Day of Rest

It's Sunday.

Actually it's Friday, but the Arab weekend is Thursday and Friday so...I got up at midday and had a leasurely breakfast of last night's curry leftovers with pepsi cola.

Other people do work as normal at the weekend - coffee shop servers, manual labourers, delivery van driver, electricians, plumbers etc. Or as we call them, Indians, Sri Lankans, Bangladeshis and Pakistanis.
Much like Britain really, the ones who actually rest on the days of rest are the ones who wear suits when they're working.

Which suddenly now includes me. I've abruptly become respectable and upper-middle class. Well, lower-uppper-middle class. And therefore obsessed with fine class distinctions.

So how does a respectable, suit-wearing, intellectual working, foreigner live? Well, here's some snaps of my hotel rooms.

The air conditioning unit. Gives you a choice - you can either try to sleep in the hot, muggy air, or do it in the cool air - with the loud rattling and grinding directly over your head.

The view from my window. Would be more representative with cars swerving and screeching to avoid each other.

My bed. Under the air conditioner.

There are three types of electrical socket, and therefore three types of plug. And therefore a lot of converters. Oh, and two distinct systems of voltage - 110v and 220v. Getting the pins to connect is an art and a science, as the size of the pins, the size (and to some extent shape) of the pinholes, and the distances between are somewhat variable. The upshot of which is... what you see is the precise angle of 'hang' and 'tilt' which my TV and receiver box need for reliable power.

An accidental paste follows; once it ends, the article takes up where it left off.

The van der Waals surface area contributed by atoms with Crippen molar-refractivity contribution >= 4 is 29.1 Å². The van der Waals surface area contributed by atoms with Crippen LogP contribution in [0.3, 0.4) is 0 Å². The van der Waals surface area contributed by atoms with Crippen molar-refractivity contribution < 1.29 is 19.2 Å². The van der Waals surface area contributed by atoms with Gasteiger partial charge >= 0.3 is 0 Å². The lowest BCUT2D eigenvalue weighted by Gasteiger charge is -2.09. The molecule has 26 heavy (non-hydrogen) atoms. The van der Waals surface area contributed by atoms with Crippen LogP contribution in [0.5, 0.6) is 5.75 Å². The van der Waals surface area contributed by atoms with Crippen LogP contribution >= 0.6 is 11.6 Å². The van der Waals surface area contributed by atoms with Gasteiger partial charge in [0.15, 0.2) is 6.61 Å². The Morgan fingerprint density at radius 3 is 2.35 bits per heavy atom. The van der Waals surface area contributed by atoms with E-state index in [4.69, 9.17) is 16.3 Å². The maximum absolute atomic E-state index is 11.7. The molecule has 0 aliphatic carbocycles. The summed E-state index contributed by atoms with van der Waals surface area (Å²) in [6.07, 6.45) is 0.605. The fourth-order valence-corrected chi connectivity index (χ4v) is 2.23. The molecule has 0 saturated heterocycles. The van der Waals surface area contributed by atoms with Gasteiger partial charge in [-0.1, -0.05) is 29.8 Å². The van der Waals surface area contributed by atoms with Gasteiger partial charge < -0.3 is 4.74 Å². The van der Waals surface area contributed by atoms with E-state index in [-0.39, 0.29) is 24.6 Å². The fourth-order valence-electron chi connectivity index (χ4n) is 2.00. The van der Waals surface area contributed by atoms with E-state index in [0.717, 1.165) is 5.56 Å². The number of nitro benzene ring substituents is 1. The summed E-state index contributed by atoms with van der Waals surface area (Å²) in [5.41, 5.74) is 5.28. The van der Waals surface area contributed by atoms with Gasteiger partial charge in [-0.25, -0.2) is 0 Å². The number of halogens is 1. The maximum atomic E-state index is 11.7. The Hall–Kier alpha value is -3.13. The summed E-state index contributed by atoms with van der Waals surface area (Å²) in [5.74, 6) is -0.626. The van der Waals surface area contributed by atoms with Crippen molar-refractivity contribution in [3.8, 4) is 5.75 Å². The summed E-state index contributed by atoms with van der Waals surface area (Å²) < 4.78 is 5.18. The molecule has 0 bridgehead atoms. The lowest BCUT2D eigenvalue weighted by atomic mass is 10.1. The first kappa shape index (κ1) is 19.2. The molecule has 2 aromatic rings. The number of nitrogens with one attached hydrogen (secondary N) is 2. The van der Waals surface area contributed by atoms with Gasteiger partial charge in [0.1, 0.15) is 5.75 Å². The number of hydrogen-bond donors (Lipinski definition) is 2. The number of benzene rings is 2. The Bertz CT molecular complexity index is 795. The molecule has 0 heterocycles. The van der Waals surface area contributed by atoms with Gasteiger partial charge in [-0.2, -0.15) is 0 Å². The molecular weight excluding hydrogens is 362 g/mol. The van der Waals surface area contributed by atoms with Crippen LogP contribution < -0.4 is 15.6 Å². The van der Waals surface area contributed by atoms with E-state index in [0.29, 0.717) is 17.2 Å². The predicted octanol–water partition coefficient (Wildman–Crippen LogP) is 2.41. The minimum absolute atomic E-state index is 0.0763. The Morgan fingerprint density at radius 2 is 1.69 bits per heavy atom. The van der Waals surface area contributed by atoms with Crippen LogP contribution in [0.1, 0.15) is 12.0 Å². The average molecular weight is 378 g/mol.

The sink. Located next to the bathroom/toilet/laundry room, just inside the front door, and two rooms away from where a sink would be useful, ie. the kitchen. Is this an example of different cultural choices that make perfect sense if you know the history...or an architect whose idea of convenience was "Put everything that needs a water supply in the same place"...?

Bowls and plates. Always useful - mainly for storing three quarters of the absurdly large takeaways you live on, in the fridge.

For making the tea and coffee - served in tiny little cups. This one was in the previous hotel I stayed in...and it was next to the plastic kettle and supersize mug, which actually made the tea. Sometimes the real reason to have a functional item is to have it as decoration.

The, ah, toilet. With hose.

My grandmother had one of these, 35 years ago. Except she had a more advanced model. This is where I clean my clothes. The drier part doesn't so much spin as gently rotate. I have an iron and a second bed, on which clothes dry overnight.

My windows. Located to let light in as opposed to be looked out of, a previous tennent evidently wanted less light in the morning. Which is understandable - when you go out, take sunglasses.


  1. I think, seeing as we're in the arab world, it should be crescents rather than stars.

    And remember the arabs gave us the number zero.

    So...a zero crescent hotel?

    "Funduq e'ilel sifr."